How is your team doing? Checking in on engagement


Research shows that highly engaged employees can have a significant, positive impact on business performance. One Mercer | Sirota study found that stock prices in companies with high morale increased 16% in one year while companies with low morale increased by only 3% in that same year.

Another Mercer | Sirota study of a large multinational organization tells us more:  

Managers who score high on Manager effectiveness:

  1. Score higher than the company average on their performance 
  2. Have teams that hold more favorable views across engagement dimensions
  3. Have lower than average team turnover

In contrast, bottom scoring managers on effectiveness:

  1. Have lower than company average performance 
  2. Have teams that hold less favorable views across engagement dimensions
  3. Have higher than average team turnover

If we reflect on times when we have experienced success in our roles, delivered strong performance, and felt engaged with our team and our organization, these findings aren’t overly surprising – a great deal of how we feel and perform at work has to do with our Manager. How a manager engages and supports their team members, how they take time to communicate with and understand the needs of their team, and how responsive they are when taking action, has a direct impact on their own experience and performance, and on the engagement and performance of their team members.  Maintaining an ongoing conversation is essential. It is the manager’s role to establish an open, trusting environment and it is the colleague’s role to provide feedback, including suggesting solutions.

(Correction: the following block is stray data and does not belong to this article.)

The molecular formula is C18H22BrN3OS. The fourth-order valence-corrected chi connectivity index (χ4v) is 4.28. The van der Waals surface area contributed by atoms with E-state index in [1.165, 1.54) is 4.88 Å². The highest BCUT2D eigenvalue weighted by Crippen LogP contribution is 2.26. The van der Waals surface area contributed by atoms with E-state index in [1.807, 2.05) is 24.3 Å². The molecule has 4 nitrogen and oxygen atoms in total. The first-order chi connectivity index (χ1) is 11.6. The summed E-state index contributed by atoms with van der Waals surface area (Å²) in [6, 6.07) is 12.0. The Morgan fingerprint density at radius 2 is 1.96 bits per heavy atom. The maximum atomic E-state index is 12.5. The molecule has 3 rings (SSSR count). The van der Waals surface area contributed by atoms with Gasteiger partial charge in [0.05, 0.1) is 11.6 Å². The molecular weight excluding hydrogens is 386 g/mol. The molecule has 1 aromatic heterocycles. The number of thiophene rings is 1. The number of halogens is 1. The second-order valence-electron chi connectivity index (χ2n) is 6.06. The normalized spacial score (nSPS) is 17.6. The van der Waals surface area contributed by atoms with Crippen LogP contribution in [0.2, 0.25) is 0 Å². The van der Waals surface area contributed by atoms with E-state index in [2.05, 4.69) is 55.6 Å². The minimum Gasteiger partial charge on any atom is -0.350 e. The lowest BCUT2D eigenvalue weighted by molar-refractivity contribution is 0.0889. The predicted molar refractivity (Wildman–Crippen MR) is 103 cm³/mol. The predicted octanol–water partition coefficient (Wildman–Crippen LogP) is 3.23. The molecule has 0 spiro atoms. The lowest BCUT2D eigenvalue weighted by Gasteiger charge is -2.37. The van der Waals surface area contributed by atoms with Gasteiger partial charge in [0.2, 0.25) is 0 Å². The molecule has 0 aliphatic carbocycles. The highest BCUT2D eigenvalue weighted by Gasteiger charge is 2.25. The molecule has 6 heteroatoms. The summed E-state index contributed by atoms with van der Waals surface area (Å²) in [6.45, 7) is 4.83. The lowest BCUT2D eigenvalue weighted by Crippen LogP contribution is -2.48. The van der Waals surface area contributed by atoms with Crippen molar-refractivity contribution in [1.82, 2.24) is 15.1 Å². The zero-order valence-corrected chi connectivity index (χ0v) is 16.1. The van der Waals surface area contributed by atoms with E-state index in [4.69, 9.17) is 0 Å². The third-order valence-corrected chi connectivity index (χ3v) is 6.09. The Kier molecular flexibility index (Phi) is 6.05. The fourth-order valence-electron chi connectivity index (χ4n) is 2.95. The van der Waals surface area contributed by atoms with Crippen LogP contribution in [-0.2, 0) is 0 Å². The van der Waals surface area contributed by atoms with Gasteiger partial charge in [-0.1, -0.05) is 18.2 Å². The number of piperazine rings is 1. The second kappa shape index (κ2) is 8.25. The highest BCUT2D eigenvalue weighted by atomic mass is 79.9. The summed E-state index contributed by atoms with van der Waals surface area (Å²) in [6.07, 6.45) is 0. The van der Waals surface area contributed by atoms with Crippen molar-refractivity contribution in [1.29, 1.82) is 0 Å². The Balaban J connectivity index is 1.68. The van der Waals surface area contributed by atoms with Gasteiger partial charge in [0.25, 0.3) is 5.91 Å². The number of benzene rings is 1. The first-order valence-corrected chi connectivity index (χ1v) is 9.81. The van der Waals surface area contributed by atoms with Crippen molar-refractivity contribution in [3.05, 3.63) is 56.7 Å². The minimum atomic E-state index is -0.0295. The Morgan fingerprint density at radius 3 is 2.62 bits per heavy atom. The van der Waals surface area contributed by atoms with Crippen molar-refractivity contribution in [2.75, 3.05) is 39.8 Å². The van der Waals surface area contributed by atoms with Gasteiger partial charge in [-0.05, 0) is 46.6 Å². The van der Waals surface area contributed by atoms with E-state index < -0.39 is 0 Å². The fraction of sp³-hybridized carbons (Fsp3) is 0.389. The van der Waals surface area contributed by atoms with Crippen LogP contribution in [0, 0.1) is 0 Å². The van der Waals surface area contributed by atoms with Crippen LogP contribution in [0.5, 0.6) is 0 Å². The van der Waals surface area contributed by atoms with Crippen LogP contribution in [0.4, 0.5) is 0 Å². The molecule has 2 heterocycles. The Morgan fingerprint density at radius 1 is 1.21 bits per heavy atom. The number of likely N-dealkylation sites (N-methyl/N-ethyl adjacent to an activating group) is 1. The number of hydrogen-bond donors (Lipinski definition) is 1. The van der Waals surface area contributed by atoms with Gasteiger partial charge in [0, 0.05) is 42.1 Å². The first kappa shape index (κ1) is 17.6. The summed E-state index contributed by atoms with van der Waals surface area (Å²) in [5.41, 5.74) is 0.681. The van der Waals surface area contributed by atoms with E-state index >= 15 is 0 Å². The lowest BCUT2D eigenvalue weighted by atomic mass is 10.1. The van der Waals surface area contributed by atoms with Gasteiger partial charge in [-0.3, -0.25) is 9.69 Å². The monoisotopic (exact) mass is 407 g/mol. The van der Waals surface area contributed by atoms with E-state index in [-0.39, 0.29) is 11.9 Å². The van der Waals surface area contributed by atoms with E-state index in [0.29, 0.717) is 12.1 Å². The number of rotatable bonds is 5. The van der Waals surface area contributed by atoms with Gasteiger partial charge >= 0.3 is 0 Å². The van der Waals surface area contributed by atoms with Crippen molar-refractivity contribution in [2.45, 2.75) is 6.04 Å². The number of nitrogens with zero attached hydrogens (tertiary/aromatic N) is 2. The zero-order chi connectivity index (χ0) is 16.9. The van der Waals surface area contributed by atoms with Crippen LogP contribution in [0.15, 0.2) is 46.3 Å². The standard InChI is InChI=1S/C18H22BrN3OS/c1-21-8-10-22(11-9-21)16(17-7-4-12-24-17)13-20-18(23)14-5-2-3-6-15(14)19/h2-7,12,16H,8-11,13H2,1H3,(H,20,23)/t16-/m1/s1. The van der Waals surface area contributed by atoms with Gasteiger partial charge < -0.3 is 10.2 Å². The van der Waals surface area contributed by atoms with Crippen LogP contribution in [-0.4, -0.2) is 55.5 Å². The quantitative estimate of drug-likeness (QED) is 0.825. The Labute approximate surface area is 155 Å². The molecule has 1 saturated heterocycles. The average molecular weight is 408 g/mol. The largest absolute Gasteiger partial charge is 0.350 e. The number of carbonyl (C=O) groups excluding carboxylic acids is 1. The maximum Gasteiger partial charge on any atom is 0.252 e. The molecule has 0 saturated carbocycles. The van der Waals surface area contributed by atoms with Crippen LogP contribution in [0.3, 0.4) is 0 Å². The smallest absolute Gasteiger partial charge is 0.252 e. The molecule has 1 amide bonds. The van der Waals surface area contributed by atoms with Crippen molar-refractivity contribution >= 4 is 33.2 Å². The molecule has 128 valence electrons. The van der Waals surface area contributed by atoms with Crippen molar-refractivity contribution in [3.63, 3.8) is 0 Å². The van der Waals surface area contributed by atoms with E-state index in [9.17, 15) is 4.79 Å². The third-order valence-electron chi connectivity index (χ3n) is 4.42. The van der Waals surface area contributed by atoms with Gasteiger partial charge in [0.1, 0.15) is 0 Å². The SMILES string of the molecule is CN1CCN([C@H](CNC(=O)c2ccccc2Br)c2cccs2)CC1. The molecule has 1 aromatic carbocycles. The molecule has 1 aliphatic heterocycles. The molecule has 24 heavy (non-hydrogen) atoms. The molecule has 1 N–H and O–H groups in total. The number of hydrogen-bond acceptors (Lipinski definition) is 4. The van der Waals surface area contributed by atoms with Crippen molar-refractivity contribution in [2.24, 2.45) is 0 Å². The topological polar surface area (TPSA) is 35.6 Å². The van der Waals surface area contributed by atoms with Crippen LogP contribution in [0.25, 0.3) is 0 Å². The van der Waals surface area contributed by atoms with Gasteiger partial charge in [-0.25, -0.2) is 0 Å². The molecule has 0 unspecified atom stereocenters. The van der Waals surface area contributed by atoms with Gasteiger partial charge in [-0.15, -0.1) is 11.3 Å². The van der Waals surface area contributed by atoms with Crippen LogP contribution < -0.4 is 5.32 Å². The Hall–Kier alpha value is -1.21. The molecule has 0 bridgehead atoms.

Keeping the conversation going and taking a pulse check with your team is easy. Just ask “How are we doing on X, Y, Z? What do we need to do to improve?  

Personally, I use regular team meetings for check-ins to discuss how we are doing and what progress we are making in the areas we wanted to improve. We celebrate our progress and re-think our actions to close gaps, especially when the actions we thought would make a difference are not working as we expected. As a result, my team is great at providing ideas and suggestions and this has helped all of us maintain a high level of support and engagement.  

Managers, I encourage you to check in with your teams. Colleagues – provide feedback and suggestions – don’t wait to be asked. We all have a role in making our workplaces great, growing our careers, and developing ourselves and others.

Jill Zimmerman
by Jill Zimmerman

Mercer’s Global Chief Talent & Inclusion Officer